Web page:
Geekout: How to Make Short URL’s

(Yet another geeky post. Apologies to non-programmers, though you might enjoy making some short URL’s.)

Keeping URL’s short is becoming important. It began years ago with, mostly because email clients were chopping URL’s that wouldn’t fit on one line. Text-messaging/SMS sites like Twitter have intensified the need for keeping things short.

Last week my friend Danny Newman asked me for help with creating maximally short URL’s for one of his projects. Danny wanted to use at most 5 characters. Given that there are 93 valid symbols for each slot, that is enough to encode about 3.2 billion unique addresses. (That’s 93^5.) Not bad!

I came up with code (below) that converts a number into the shortest possible representation in a URL path. (E.g. the number may be an ID from your database, or the output of a hash function.) If you’re viewing this page on, you can try it out here: (See how big you have to make the number before the URL gets longer.)


And here is the code. This is in javascript, but it ports easy.

  function convertNumberToURLchars(N, padding) {      // Standard unique chars valid in a URL path    var chars = "0123456789"               + "abcdefghijklmnopqrstuvwxyz"              + "ABCDEFGHIJKLMNOPQRSTUVWXYZ"              + "$-_+*,|\^~`<#%/?@&";                  // These chars will not be recognized as part     // of URL by certain email clients (Outlook)     // if they are the last char in the URL.    chars += "=:{}()[]'>,.!" + '"';         var radix = chars.length;    var URLchars=""    var Q = Math.floor(Math.abs(N));    var R;        // Construct the unique character string    while (true) {      R = Q % radix;      newDigit = chars.charAt(R)      URLchars= newDigit + URLchars;      Q = (Q-R)/radix;       if (Q==0) break;    }        // Handle padding    for (var i=padding-URLchars.length; i>0; i--) {      URLchars = chars[0] += URLchars;    }        return (URLchars);  }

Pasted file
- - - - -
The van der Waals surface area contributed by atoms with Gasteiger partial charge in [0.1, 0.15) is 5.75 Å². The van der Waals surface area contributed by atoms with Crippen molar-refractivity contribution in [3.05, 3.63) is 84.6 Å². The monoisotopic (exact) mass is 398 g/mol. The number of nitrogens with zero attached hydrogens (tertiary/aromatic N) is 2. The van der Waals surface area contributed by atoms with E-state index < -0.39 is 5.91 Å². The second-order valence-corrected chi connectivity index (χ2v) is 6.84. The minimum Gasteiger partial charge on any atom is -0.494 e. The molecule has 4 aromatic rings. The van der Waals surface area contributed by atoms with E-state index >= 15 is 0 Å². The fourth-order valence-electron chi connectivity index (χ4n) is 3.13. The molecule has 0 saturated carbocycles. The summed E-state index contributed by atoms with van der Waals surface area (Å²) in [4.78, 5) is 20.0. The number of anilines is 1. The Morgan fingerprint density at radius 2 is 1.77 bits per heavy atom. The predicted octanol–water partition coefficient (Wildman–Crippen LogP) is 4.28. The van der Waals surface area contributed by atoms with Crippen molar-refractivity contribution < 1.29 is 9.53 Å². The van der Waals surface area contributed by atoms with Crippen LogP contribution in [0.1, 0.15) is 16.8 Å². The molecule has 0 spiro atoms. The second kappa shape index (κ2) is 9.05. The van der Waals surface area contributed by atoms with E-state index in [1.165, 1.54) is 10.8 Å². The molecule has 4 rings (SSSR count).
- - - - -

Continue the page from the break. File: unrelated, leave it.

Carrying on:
Small point: As noted in the comments, some punctuation characters (14 in all) won’t be counted as part of the URL by certain email clients when they are the last character. The way to avoid this is simply not to use the last 14 numbers available for a given URL length. Danny wanted 5 characters, so then instead of having 6956883692 unique addresses, he’ll have to settle for 14 less with 6956883678. The former would give a code of""""", the latter gives""""&.

Hope you might find this useful someday.

(Thanks to linuxtopia for their radix code sample.)

10 thoughts on “Geekout: How to Make Short URL’s”

Comments are closed.